Saturday, April 21, 2012

27. A Happy Ending, the Story Goes (II)

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As you should know by now, there is more than one way of telling a story. Indeed, faithfully rendering each and every sentence by only modifying tenses and reference is adequate for narrating facts, but a dialogue going on about making a point is far from accepting a neutral position. In such cases, the speakers’ interventions must be interpreted (see Peter Adamson’s “I Know, because the Caged Bird Sings” I and II to have a clear idea about the importance of rendering Platonic dialogues into intelligible accounts).

Now, I’d like to believe that at least you read the script – the ten-minute script – which in fact meant hours of re-interpreting. The question is, how does such a script differ from the action-packed blockbusters of today? But wait: there will be more questions at the end of the reported account. 

So, without laying total and unquestionable claim that my variant is the only one, I’m offering a suggested report on part 3 of 12 Angry Men in which I stuck to the meaning of the Jurors’ performance as far as the text allowed me to. You will find all the interpreted stretches in bold:

#8 assures the other jurors that he doesn’t have any brilliant ideas as to why he voted not guilty, and that he only knows as much as they do, since – according to the testimony – the boy looks guilty. He goes on to say that he probably is, but that, during the six days that he sat in court listening while the evidence built up, he began to get a peculiar feeling about the trial precisely because everybody sounded too positive. He then explains his view that, in fact, nothing was that positive, and that there are a lot of questions he would like to ask which perhaps wouldn’t mean anything; nevertheless, he adds, in the trial he began to get the feeling that the defence council wasn’t conducting a thorough enough cross examination, and that that makes him doubt about whether he didn’t let too many little things go by.
#10 interrupts #8 expressing his irritation at the little things #8 mentions, and crossly points out that when those fellows don’t ask questions, it’s because they know the answers already.
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#8 replies by asking whether they don’t think that it is also possible for a lawyer to be just plain stupid, which, in his view, is possible. #7 playfully adds that #8’s remark reminds him of his own brother-in-law’s attested stupidity on one occasion in the past.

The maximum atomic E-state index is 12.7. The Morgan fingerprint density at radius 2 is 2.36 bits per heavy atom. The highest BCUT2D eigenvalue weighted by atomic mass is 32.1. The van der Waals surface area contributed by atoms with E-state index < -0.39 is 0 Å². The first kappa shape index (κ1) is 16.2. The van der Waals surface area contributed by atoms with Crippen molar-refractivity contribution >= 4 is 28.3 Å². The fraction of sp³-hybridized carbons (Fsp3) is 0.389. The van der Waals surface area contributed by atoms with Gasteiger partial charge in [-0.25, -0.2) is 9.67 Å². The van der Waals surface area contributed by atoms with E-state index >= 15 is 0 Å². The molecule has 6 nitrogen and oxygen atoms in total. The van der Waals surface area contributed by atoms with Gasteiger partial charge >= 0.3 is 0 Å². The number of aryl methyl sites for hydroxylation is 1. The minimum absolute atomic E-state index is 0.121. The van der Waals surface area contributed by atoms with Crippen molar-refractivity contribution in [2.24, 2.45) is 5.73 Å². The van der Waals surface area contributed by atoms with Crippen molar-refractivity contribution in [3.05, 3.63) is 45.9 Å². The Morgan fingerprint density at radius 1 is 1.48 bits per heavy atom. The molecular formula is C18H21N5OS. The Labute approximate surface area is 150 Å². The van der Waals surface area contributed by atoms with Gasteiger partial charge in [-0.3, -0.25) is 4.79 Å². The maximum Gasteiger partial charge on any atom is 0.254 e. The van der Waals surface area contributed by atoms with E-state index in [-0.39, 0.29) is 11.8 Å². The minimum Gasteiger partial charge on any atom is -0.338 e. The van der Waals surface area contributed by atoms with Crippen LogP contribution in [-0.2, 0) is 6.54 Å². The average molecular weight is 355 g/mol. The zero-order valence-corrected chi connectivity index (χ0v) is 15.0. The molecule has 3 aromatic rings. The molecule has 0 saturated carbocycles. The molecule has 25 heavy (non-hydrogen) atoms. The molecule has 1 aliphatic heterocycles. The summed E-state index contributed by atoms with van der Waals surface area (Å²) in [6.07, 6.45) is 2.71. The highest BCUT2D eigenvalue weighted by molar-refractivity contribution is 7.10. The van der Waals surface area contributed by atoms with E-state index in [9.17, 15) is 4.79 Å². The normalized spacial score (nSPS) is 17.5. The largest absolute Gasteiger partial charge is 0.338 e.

#8 speaks again about the feelings those days of trial arouses in him and says that he keeps putting himself in the kid’s place. He assures them that, as far as he is concerned, he would have asked for another lawyer, and hypothesizes that, if he were on trial for his life, he would want his lawyer to tear the prosecution witnesses to shreds, or at least try to. He goes on to argue that, in this particular case, there was one alleged eyewitness to the killing, and someone else who claimed he heard the killing and that the boy ran afterwards. He concludes that there is a lot of circumstantial evidence, but actually those two witnesses were the entire case for the prosecution. When he reflects upon the possibility of the witnesses being wrong, he is interrupted by #12, who finds it hard to question the witnesses’ being wrong for, if it were so, there would be no point in having witnesses at all.
#8 answers back by repeating his question, and #12 is even more intrigued because he doesn’t quite get the meaning of #8’s argument: he knows that those people sat on the stand under oath. #8 insists that they’re only people, and people make mistakes, so he repeats his question, but #12 answers, irritated, that he doesn’t think so. #8 retorts by using a sharp, cutting, concluding question about #12’s presumably true knowledge that people don’t make mistakes, and #12 wearily invites him to consider that nobody could know a thing like that, since that isn’t an exact science. It was exactly what #8 wanted to hear, for he makes his point by admitting that #12 is right in saying that it isn’t.
Google Images: Jury Duty. Art